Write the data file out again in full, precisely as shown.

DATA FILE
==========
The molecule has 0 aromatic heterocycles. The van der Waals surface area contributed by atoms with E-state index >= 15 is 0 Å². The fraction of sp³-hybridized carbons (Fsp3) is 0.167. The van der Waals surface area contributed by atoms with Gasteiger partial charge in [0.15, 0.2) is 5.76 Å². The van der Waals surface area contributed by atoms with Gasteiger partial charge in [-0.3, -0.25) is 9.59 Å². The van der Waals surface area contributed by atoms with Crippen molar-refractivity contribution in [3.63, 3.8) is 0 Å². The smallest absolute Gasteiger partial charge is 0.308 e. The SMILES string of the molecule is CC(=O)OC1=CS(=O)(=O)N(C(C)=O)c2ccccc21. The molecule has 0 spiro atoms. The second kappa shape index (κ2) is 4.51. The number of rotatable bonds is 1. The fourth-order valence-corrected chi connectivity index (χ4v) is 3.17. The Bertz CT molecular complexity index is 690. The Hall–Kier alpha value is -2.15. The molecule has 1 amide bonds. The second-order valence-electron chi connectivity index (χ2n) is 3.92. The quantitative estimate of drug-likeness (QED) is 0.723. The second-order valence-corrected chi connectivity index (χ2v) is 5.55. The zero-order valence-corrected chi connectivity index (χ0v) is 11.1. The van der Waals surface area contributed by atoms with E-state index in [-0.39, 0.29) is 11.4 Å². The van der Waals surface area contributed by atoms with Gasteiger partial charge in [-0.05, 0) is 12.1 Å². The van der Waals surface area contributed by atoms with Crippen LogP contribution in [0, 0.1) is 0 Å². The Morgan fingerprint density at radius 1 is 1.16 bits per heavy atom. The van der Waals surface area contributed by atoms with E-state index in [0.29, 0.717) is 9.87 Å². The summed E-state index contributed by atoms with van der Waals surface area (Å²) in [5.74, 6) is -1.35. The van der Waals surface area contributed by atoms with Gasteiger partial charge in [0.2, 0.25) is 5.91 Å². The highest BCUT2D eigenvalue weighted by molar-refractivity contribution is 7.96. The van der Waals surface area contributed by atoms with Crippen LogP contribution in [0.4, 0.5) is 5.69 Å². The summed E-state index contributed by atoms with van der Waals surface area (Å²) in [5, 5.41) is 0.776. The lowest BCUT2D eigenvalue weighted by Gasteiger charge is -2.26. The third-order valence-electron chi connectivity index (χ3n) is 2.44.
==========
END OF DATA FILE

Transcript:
The molecule has 0 aromatic heterocycles. The van der Waals surface area contributed by atoms with E-state index >= 15 is 0 Å². The fraction of sp³-hybridized carbons (Fsp3) is 0.167. The van der Waals surface area contributed by atoms with Gasteiger partial charge in [0.15, 0.2) is 5.76 Å². The van der Waals surface area contributed by atoms with Gasteiger partial charge in [-0.3, -0.25) is 9.59 Å². The van der Waals surface area contributed by atoms with Crippen molar-refractivity contribution in [3.63, 3.8) is 0 Å². The smallest absolute Gasteiger partial charge is 0.308 e. The SMILES string of the molecule is CC(=O)OC1=CS(=O)(=O)N(C(C)=O)c2ccccc21. The molecule has 0 spiro atoms. The second kappa shape index (κ2) is 4.51. The number of rotatable bonds is 1. The fourth-order valence-corrected chi connectivity index (χ4v) is 3.17. The Bertz CT molecular complexity index is 690. The Hall–Kier alpha value is -2.15. The molecule has 1 amide bonds. The second-order valence-electron chi connectivity index (χ2n) is 3.92. The quantitative estimate of drug-likeness (QED) is 0.723. The second-order valence-corrected chi connectivity index (χ2v) is 5.55. The zero-order valence-corrected chi connectivity index (χ0v) is 11.1. The van der Waals surface area contributed by atoms with E-state index in [-0.39, 0.29) is 11.4 Å². The van der Waals surface area contributed by atoms with Gasteiger partial charge in [-0.05, 0) is 12.1 Å². The van der Waals surface area contributed by atoms with Crippen LogP contribution in [0, 0.1) is 0 Å². The Morgan fingerprint density at radius 1 is 1.16 bits per heavy atom. The van der Waals surface area contributed by atoms with E-state index in [0.29, 0.717) is 9.87 Å². The summed E-state index contributed by atoms with van der Waals surface area (Å²) in [5.74, 6) is -1.35. The van der Waals surface area contributed by atoms with Gasteiger partial charge in [0.2, 0.25) is 5.91 Å². The highest BCUT2D eigenvalue weighted by molar-refractivity contribution is 7.96. The van der Waals surface area contributed by atoms with Crippen LogP contribution in [0.4, 0.5) is 5.69 Å². The summed E-state index contributed by atoms with van der Waals surface area (Å²) in [5, 5.41) is 0.776. The lowest BCUT2D eigenvalue weighted by Gasteiger charge is -2.26. The third-order valence-electron chi connectivity index (χ3n) is 2.44.